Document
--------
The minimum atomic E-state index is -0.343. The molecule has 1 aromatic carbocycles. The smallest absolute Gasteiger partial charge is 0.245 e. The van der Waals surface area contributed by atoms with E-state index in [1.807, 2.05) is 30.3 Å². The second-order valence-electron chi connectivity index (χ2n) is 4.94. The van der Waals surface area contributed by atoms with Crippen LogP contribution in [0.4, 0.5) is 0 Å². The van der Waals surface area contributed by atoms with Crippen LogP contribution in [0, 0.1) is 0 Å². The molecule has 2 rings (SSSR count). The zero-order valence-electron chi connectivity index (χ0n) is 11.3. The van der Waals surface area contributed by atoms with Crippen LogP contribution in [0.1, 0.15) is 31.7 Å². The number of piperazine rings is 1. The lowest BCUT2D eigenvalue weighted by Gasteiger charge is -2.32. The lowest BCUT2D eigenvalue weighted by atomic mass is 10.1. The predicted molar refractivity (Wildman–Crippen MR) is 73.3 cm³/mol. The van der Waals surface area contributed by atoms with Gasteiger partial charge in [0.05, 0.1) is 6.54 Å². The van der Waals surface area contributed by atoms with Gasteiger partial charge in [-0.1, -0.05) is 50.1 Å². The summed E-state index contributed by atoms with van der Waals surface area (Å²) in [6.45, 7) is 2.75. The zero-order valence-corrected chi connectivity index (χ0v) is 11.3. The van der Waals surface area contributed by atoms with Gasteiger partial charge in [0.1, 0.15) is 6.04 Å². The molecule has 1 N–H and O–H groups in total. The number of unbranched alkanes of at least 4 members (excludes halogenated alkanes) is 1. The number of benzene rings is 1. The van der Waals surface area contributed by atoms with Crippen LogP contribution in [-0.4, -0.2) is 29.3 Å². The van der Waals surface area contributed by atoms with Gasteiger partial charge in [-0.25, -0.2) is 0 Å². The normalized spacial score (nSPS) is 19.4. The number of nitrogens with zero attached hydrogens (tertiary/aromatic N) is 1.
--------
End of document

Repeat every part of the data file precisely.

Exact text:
The minimum atomic E-state index is -0.343. The molecule has 1 aromatic carbocycles. The smallest absolute Gasteiger partial charge is 0.245 e. The van der Waals surface area contributed by atoms with E-state index in [1.807, 2.05) is 30.3 Å². The second-order valence-electron chi connectivity index (χ2n) is 4.94. The van der Waals surface area contributed by atoms with Crippen LogP contribution in [0.4, 0.5) is 0 Å². The van der Waals surface area contributed by atoms with Crippen LogP contribution in [0, 0.1) is 0 Å². The molecule has 2 rings (SSSR count). The zero-order valence-electron chi connectivity index (χ0n) is 11.3. The van der Waals surface area contributed by atoms with Crippen LogP contribution in [0.1, 0.15) is 31.7 Å². The number of piperazine rings is 1. The lowest BCUT2D eigenvalue weighted by Gasteiger charge is -2.32. The lowest BCUT2D eigenvalue weighted by atomic mass is 10.1. The predicted molar refractivity (Wildman–Crippen MR) is 73.3 cm³/mol. The van der Waals surface area contributed by atoms with Gasteiger partial charge in [0.05, 0.1) is 6.54 Å². The van der Waals surface area contributed by atoms with Gasteiger partial charge in [-0.1, -0.05) is 50.1 Å². The summed E-state index contributed by atoms with van der Waals surface area (Å²) in [6.45, 7) is 2.75. The zero-order valence-corrected chi connectivity index (χ0v) is 11.3. The van der Waals surface area contributed by atoms with Gasteiger partial charge in [0.1, 0.15) is 6.04 Å². The molecule has 1 N–H and O–H groups in total. The number of unbranched alkanes of at least 4 members (excludes halogenated alkanes) is 1. The number of benzene rings is 1. The van der Waals surface area contributed by atoms with Crippen LogP contribution in [-0.4, -0.2) is 29.3 Å². The van der Waals surface area contributed by atoms with Gasteiger partial charge in [-0.25, -0.2) is 0 Å². The normalized spacial score (nSPS) is 19.4. The number of nitrogens with zero attached hydrogens (tertiary/aromatic N) is 1.